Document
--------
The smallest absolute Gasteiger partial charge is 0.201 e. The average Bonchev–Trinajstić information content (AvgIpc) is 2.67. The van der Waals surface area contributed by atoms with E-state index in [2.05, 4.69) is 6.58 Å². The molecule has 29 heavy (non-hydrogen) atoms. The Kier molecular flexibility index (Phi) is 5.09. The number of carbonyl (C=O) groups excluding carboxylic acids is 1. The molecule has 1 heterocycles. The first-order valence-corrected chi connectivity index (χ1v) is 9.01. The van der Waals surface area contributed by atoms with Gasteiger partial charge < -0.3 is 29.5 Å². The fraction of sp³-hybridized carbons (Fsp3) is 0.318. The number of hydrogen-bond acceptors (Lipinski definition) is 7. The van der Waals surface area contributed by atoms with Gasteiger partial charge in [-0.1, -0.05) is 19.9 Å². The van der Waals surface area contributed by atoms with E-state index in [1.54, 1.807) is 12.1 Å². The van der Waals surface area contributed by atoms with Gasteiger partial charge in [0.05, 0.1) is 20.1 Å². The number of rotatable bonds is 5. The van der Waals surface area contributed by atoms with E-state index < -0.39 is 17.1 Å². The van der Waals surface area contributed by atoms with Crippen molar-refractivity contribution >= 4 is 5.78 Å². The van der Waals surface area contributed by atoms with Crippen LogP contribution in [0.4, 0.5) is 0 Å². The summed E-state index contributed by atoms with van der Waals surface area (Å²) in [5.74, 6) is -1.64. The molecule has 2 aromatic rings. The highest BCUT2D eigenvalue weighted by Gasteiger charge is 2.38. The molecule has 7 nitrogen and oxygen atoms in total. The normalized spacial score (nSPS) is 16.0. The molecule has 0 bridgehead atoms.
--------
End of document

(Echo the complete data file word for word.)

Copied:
The smallest absolute Gasteiger partial charge is 0.201 e. The average Bonchev–Trinajstić information content (AvgIpc) is 2.67. The van der Waals surface area contributed by atoms with E-state index in [2.05, 4.69) is 6.58 Å². The molecule has 29 heavy (non-hydrogen) atoms. The Kier molecular flexibility index (Phi) is 5.09. The number of carbonyl (C=O) groups excluding carboxylic acids is 1. The molecule has 1 heterocycles. The first-order valence-corrected chi connectivity index (χ1v) is 9.01. The van der Waals surface area contributed by atoms with Gasteiger partial charge < -0.3 is 29.5 Å². The fraction of sp³-hybridized carbons (Fsp3) is 0.318. The number of hydrogen-bond acceptors (Lipinski definition) is 7. The van der Waals surface area contributed by atoms with Gasteiger partial charge in [-0.1, -0.05) is 19.9 Å². The van der Waals surface area contributed by atoms with E-state index in [1.54, 1.807) is 12.1 Å². The van der Waals surface area contributed by atoms with Gasteiger partial charge in [0.05, 0.1) is 20.1 Å². The number of rotatable bonds is 5. The van der Waals surface area contributed by atoms with E-state index < -0.39 is 17.1 Å². The van der Waals surface area contributed by atoms with Crippen molar-refractivity contribution >= 4 is 5.78 Å². The van der Waals surface area contributed by atoms with Crippen LogP contribution in [0.4, 0.5) is 0 Å². The summed E-state index contributed by atoms with van der Waals surface area (Å²) in [5.74, 6) is -1.64. The molecule has 2 aromatic rings. The highest BCUT2D eigenvalue weighted by Gasteiger charge is 2.38. The molecule has 7 nitrogen and oxygen atoms in total. The normalized spacial score (nSPS) is 16.0. The molecule has 0 bridgehead atoms.